Clinicopathologic variables collected for analyses included sex, age at diagnosis, smoking history, type of surgical resection, tumor histology, tumor differentiation, pathologic tumor-node-metastasis (TNM) stage in line with the seventh edition of the lung cancer staging system,9 adenocarcinoma subtypes according to the new International Association for the Study of Lung Cancer/American Thoracic Society/European Respiratory Society International Multidisciplinary Classification of Lung Adenocarcinoma,10 and postoperative adjuvant chemotherapy/radiotherapy. Disease recurrence and survival were observed in the follow-up clinic or obtained by telephone.
Immunohistochemistry and interpretation
Briefly, sections were deparaffinized and rehydrated, and were then treated with 3% H2O2 to block endogenous peroxidase activity. Antigen retrieval was done by immersing slides in citrate buffer and microwaving. Nonspecific immunoglobulin binding was blocked using 10% goat serum in phosphate-buffered saline (PBS) (Sigma-Aldrich, St. Louis, MO, USA). Sections were incubated with primary anti-PD-L1 antibody (SAB2900365; Sigma-Aldrich) at 1:300 or anti-PD-L2 antibody (HPA013411; Sigma-Aldrich) at 1:100. After incubation with the primary antibody, the slides were then washed by PBS and incubated with secondary antibodies followed by incubation with 3, 3′-diaminobenzidine (DAB). Sections were counterstained with hematoxylin.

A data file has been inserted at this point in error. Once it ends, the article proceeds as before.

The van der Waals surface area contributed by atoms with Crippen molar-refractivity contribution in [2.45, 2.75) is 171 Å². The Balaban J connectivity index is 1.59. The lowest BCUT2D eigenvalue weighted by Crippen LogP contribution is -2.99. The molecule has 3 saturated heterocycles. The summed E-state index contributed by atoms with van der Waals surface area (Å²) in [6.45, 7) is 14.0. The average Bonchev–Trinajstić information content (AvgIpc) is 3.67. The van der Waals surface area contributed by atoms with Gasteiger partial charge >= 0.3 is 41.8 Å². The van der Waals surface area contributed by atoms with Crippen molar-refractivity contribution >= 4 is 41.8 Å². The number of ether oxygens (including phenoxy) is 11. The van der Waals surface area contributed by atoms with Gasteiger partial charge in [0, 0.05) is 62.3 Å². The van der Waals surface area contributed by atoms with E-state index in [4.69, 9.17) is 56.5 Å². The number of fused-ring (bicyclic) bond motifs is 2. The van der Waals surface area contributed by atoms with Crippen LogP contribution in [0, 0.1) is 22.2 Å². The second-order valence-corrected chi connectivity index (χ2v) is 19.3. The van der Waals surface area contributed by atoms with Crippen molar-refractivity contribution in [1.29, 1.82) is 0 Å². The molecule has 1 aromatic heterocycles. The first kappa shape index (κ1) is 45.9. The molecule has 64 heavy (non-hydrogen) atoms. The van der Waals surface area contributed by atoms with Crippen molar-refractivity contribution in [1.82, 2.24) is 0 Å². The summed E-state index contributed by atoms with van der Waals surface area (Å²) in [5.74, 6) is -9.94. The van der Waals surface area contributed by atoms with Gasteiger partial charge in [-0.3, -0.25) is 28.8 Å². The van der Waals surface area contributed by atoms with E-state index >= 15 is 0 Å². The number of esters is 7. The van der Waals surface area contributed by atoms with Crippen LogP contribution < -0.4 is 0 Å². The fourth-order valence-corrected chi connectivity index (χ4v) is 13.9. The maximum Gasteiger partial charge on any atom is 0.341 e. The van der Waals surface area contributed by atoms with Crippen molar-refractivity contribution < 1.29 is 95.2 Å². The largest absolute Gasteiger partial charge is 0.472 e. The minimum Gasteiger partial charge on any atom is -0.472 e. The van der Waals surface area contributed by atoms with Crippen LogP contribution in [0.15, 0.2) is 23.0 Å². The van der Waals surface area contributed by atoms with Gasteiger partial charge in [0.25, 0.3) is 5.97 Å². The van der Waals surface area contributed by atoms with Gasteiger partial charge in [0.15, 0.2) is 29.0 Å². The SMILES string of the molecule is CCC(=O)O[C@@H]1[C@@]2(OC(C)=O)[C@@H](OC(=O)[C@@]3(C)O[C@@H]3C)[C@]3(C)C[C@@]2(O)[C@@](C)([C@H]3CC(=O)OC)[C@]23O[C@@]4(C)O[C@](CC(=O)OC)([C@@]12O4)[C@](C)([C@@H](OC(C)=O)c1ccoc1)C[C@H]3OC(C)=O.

The expression levels of PD-L1 and PD-L2 were measured by the semiquantitative quickscore method.11 Briefly, a quickscore for each sample was calculated by multiplying the general staining intensities throughout the whole section (0: negative; 1: weak staining; 2: intermediate staining; 3: strong staining) by the proportions of tumor cells staining positively throughout the section (1: 0%–4%; 2: 5%–19%; 3: 20%–39%; 4: 40%–59%; 5: 60%–79%; 6: 80%–100%), and ranged from 0–18.11 Two authors who were blinded to the clinical data assessed the immunostaining independently, and discrepancies in quickscores were resolved by reviewing the corresponding sections and by discussion.